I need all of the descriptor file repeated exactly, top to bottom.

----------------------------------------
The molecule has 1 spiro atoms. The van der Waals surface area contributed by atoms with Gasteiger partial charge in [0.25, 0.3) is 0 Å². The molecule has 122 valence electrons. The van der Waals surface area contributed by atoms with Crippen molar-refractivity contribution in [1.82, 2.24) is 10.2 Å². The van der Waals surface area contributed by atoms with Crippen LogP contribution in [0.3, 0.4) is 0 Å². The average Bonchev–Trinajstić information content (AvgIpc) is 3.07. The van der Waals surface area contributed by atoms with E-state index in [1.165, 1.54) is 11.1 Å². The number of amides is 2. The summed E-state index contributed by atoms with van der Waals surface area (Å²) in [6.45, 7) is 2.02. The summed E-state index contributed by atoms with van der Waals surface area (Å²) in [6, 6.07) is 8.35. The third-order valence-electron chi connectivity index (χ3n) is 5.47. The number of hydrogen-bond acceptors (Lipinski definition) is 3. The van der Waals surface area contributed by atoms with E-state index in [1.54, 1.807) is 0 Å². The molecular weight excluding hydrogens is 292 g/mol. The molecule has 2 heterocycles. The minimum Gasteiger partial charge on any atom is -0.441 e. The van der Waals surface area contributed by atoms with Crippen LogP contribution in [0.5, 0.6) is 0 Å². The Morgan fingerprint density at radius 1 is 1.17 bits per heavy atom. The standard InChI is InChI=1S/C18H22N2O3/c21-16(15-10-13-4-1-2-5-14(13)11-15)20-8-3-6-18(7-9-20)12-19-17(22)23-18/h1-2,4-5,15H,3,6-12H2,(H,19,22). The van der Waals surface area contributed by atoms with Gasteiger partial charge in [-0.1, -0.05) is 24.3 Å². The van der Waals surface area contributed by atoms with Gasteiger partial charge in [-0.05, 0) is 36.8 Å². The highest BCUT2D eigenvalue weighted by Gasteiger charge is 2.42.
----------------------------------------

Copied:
The molecule has 1 spiro atoms. The van der Waals surface area contributed by atoms with Gasteiger partial charge in [0.25, 0.3) is 0 Å². The molecule has 122 valence electrons. The van der Waals surface area contributed by atoms with Crippen molar-refractivity contribution in [1.82, 2.24) is 10.2 Å². The van der Waals surface area contributed by atoms with Crippen LogP contribution in [0.3, 0.4) is 0 Å². The average Bonchev–Trinajstić information content (AvgIpc) is 3.07. The van der Waals surface area contributed by atoms with E-state index in [1.165, 1.54) is 11.1 Å². The number of amides is 2. The summed E-state index contributed by atoms with van der Waals surface area (Å²) in [6.45, 7) is 2.02. The summed E-state index contributed by atoms with van der Waals surface area (Å²) in [6, 6.07) is 8.35. The third-order valence-electron chi connectivity index (χ3n) is 5.47. The number of hydrogen-bond acceptors (Lipinski definition) is 3. The van der Waals surface area contributed by atoms with E-state index in [1.54, 1.807) is 0 Å². The molecular weight excluding hydrogens is 292 g/mol. The molecule has 2 heterocycles. The minimum Gasteiger partial charge on any atom is -0.441 e. The van der Waals surface area contributed by atoms with Crippen LogP contribution in [0.5, 0.6) is 0 Å². The Morgan fingerprint density at radius 1 is 1.17 bits per heavy atom. The standard InChI is InChI=1S/C18H22N2O3/c21-16(15-10-13-4-1-2-5-14(13)11-15)20-8-3-6-18(7-9-20)12-19-17(22)23-18/h1-2,4-5,15H,3,6-12H2,(H,19,22). The van der Waals surface area contributed by atoms with Gasteiger partial charge in [-0.1, -0.05) is 24.3 Å². The van der Waals surface area contributed by atoms with Gasteiger partial charge in [-0.05, 0) is 36.8 Å². The highest BCUT2D eigenvalue weighted by Gasteiger charge is 2.42.